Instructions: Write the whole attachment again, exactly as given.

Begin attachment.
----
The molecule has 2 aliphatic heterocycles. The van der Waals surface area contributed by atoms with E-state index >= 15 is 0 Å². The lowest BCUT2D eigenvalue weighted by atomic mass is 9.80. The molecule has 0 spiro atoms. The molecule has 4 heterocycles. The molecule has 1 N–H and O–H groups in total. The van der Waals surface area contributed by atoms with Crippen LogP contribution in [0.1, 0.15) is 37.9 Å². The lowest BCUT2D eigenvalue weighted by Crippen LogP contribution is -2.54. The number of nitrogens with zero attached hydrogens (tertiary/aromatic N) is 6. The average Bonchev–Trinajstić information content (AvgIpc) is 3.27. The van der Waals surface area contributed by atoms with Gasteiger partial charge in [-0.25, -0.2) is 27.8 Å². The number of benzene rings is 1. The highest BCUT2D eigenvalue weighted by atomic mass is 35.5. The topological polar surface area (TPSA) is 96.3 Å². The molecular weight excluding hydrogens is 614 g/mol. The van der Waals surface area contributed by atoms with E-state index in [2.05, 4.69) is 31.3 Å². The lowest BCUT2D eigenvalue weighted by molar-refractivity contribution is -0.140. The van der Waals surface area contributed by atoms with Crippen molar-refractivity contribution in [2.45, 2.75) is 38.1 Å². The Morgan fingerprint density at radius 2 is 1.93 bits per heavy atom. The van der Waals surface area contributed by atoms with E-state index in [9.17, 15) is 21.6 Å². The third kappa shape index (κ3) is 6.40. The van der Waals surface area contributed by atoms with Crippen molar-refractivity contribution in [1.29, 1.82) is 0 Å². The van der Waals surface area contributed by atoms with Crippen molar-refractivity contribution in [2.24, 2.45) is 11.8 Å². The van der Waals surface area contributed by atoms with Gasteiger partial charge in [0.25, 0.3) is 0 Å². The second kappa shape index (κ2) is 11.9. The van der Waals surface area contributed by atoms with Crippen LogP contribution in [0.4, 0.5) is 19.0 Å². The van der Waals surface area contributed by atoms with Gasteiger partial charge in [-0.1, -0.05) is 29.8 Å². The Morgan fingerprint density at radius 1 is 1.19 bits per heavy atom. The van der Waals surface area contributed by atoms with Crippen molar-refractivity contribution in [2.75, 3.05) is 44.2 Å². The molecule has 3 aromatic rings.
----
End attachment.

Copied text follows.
The molecule has 2 aliphatic heterocycles. The van der Waals surface area contributed by atoms with E-state index >= 15 is 0 Å². The lowest BCUT2D eigenvalue weighted by atomic mass is 9.80. The molecule has 0 spiro atoms. The molecule has 4 heterocycles. The molecule has 1 N–H and O–H groups in total. The van der Waals surface area contributed by atoms with Crippen LogP contribution in [0.1, 0.15) is 37.9 Å². The lowest BCUT2D eigenvalue weighted by Crippen LogP contribution is -2.54. The number of nitrogens with zero attached hydrogens (tertiary/aromatic N) is 6. The average Bonchev–Trinajstić information content (AvgIpc) is 3.27. The van der Waals surface area contributed by atoms with Gasteiger partial charge in [-0.25, -0.2) is 27.8 Å². The number of benzene rings is 1. The highest BCUT2D eigenvalue weighted by atomic mass is 35.5. The topological polar surface area (TPSA) is 96.3 Å². The molecular weight excluding hydrogens is 614 g/mol. The van der Waals surface area contributed by atoms with E-state index in [2.05, 4.69) is 31.3 Å². The lowest BCUT2D eigenvalue weighted by molar-refractivity contribution is -0.140. The van der Waals surface area contributed by atoms with Crippen molar-refractivity contribution in [2.45, 2.75) is 38.1 Å². The Morgan fingerprint density at radius 2 is 1.93 bits per heavy atom. The van der Waals surface area contributed by atoms with E-state index in [9.17, 15) is 21.6 Å². The third kappa shape index (κ3) is 6.40. The van der Waals surface area contributed by atoms with Crippen molar-refractivity contribution in [1.29, 1.82) is 0 Å². The van der Waals surface area contributed by atoms with Crippen molar-refractivity contribution in [2.24, 2.45) is 11.8 Å². The van der Waals surface area contributed by atoms with Gasteiger partial charge in [0.25, 0.3) is 0 Å². The second kappa shape index (κ2) is 11.9. The van der Waals surface area contributed by atoms with Crippen LogP contribution in [0.4, 0.5) is 19.0 Å². The van der Waals surface area contributed by atoms with Gasteiger partial charge in [-0.1, -0.05) is 29.8 Å². The Morgan fingerprint density at radius 1 is 1.19 bits per heavy atom. The van der Waals surface area contributed by atoms with Crippen molar-refractivity contribution in [2.75, 3.05) is 44.2 Å². The molecule has 3 aromatic rings.